« Reply #3 on: March 18, 2013, 11:44:04 PM »
I am not asking what is truth, even though I seek it, I will know when truth is in front of me, when it is internally consistent, coherent with knowledge, congruent with like experience, useful for helping me organize my thinking, this is all I can ask in seeking the truth.

Offline Anfauglir

  • Global Moderator
  • ******
  • Posts: 6198
  • Darwins +408/-5
  • Gender: Male
Re: What is your answer to this question?
« Reply #4 on: March 19, 2013, 04:12:54 AM »
I doubt we'll find anything to talk to, certainly.

I was at the Science Museum on Sunday, and saw an I-MAX film about dinosaurs and stuff.  Part of the film is that if life on earth (from bacteria to man) was represented by a 12-hour clock, man has been around for 8 seconds - and less than half of that would be what we might call "intelligent".

So not only do we need to find a planet that is capable of supporting life, and has generated that life, and has survived any extinction events.....we have something like a 1 in 10,000 chance of life being at the stage where when we say "hello", it will be able to say "hello" back.

Zero chance of any galactic empires, sadly, at least without a Cherenkov drive.
Just because you've always done it that way doesn't mean it's not incredibly stupid.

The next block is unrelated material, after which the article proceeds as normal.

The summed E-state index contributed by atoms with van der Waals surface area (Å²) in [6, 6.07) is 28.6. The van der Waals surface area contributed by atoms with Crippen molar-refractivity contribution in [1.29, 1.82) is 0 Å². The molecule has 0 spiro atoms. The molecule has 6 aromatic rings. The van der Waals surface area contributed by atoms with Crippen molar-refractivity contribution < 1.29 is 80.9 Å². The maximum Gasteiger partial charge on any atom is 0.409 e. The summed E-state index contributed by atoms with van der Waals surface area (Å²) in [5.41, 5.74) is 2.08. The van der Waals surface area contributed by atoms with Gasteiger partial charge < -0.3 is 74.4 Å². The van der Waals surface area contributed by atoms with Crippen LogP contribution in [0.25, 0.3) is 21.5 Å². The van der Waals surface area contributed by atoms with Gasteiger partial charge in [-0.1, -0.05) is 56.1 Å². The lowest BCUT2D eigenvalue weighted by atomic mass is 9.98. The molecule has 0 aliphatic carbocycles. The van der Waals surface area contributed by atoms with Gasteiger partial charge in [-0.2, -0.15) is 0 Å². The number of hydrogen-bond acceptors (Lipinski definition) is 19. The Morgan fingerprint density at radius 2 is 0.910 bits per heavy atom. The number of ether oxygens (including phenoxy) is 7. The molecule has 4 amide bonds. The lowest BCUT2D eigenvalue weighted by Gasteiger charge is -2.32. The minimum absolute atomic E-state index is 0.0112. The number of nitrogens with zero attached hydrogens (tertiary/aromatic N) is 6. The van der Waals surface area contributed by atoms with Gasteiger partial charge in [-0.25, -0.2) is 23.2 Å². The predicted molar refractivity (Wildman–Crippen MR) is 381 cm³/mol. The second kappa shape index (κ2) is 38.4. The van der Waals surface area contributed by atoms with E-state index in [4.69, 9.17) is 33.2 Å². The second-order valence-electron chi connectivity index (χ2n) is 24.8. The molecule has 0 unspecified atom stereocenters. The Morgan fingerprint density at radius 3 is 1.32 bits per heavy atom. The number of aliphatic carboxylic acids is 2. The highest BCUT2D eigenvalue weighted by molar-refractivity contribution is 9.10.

Why is it so hard for believers to answer a direct question?

Offline hickdive

  • Postgraduate
  • *****
  • Posts: 930
  • Darwins +32/-0
  • Gender: Male
Re: What is your answer to this question?
« Reply #5 on: March 19, 2013, 04:29:31 AM »
Green women, in bikinis.
Stupidity, unlike intelligence, has no limits.

Offline Bereft_of_Faith

  • Postgraduate
  • *****
  • Posts: 926
  • Darwins +39/-2
Re: What is your answer to this question?
« Reply #6 on: March 19, 2013, 04:32:32 AM »
I think life, even ones we might communicate with, may be likely, but the catch is that I fear we (and they) may never discover a means of transport to anything but the nearest star.  Even at light speed, the nearest star is roughly 4 years away, and the closer one travels to light speed, the more massive one becomes (I'm currently traveling at about .25 c)

There is also the idea that any civilization that discovers the atom and how to split it may not make it far enough to discover other cool things.

The energy requirements to do things like open worm holes (wouldn't we be crushed on the way in?) or to fold space (that has to be really really expensive) might be prohibitive.

It may be a cold hard fact that all civilizations, at least this far from the more crowded center of the galaxy, might just be spread too far apart to ever make physical contact.

SETI has been up and running for a couple of decades:  So far, no replies.

Offline Bereft_of_Faith

  • Postgraduate
  • *****
  • Posts: 926
  • Darwins +39/-2
Re: What is your answer to this question?
« Reply #7 on: March 19, 2013, 04:35:07 AM »
Green women, in bikinis.

That's racist!  What about the fine blue women?  Oh wait.  I mean, that's sexist!!   :)